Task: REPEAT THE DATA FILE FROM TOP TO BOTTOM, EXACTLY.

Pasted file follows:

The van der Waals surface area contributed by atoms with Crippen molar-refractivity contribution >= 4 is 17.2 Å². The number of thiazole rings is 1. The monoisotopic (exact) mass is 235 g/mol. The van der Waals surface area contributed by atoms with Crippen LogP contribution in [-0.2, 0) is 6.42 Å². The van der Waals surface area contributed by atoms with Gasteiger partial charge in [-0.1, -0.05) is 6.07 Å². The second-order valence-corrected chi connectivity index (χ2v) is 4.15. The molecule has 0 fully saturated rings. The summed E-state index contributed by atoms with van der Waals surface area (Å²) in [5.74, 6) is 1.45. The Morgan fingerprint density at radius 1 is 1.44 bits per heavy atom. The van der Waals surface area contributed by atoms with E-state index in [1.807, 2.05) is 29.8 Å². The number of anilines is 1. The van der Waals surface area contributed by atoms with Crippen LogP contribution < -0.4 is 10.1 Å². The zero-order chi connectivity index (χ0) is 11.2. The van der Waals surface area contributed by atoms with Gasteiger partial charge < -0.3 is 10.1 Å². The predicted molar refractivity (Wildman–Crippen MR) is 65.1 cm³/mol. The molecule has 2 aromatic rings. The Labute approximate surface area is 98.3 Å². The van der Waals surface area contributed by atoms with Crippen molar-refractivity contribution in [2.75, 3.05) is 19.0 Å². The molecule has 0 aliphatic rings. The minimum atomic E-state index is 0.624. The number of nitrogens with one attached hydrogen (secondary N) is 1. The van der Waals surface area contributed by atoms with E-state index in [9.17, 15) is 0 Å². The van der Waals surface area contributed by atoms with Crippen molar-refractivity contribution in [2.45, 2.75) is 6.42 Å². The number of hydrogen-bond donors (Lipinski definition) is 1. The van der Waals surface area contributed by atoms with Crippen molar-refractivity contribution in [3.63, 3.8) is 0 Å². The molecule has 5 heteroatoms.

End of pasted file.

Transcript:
The van der Waals surface area contributed by atoms with Crippen molar-refractivity contribution >= 4 is 17.2 Å². The number of thiazole rings is 1. The monoisotopic (exact) mass is 235 g/mol. The van der Waals surface area contributed by atoms with Crippen LogP contribution in [-0.2, 0) is 6.42 Å². The van der Waals surface area contributed by atoms with Gasteiger partial charge in [-0.1, -0.05) is 6.07 Å². The second-order valence-corrected chi connectivity index (χ2v) is 4.15. The molecule has 0 fully saturated rings. The summed E-state index contributed by atoms with van der Waals surface area (Å²) in [5.74, 6) is 1.45. The Morgan fingerprint density at radius 1 is 1.44 bits per heavy atom. The van der Waals surface area contributed by atoms with E-state index in [1.807, 2.05) is 29.8 Å². The number of anilines is 1. The van der Waals surface area contributed by atoms with Crippen LogP contribution < -0.4 is 10.1 Å². The zero-order chi connectivity index (χ0) is 11.2. The van der Waals surface area contributed by atoms with Gasteiger partial charge < -0.3 is 10.1 Å². The predicted molar refractivity (Wildman–Crippen MR) is 65.1 cm³/mol. The molecule has 2 aromatic rings. The Labute approximate surface area is 98.3 Å². The van der Waals surface area contributed by atoms with Crippen molar-refractivity contribution in [2.75, 3.05) is 19.0 Å². The molecule has 0 aliphatic rings. The minimum atomic E-state index is 0.624. The number of nitrogens with one attached hydrogen (secondary N) is 1. The van der Waals surface area contributed by atoms with E-state index in [9.17, 15) is 0 Å². The van der Waals surface area contributed by atoms with Crippen molar-refractivity contribution in [2.45, 2.75) is 6.42 Å². The number of hydrogen-bond donors (Lipinski definition) is 1. The van der Waals surface area contributed by atoms with Crippen molar-refractivity contribution in [3.63, 3.8) is 0 Å². The molecule has 5 heteroatoms.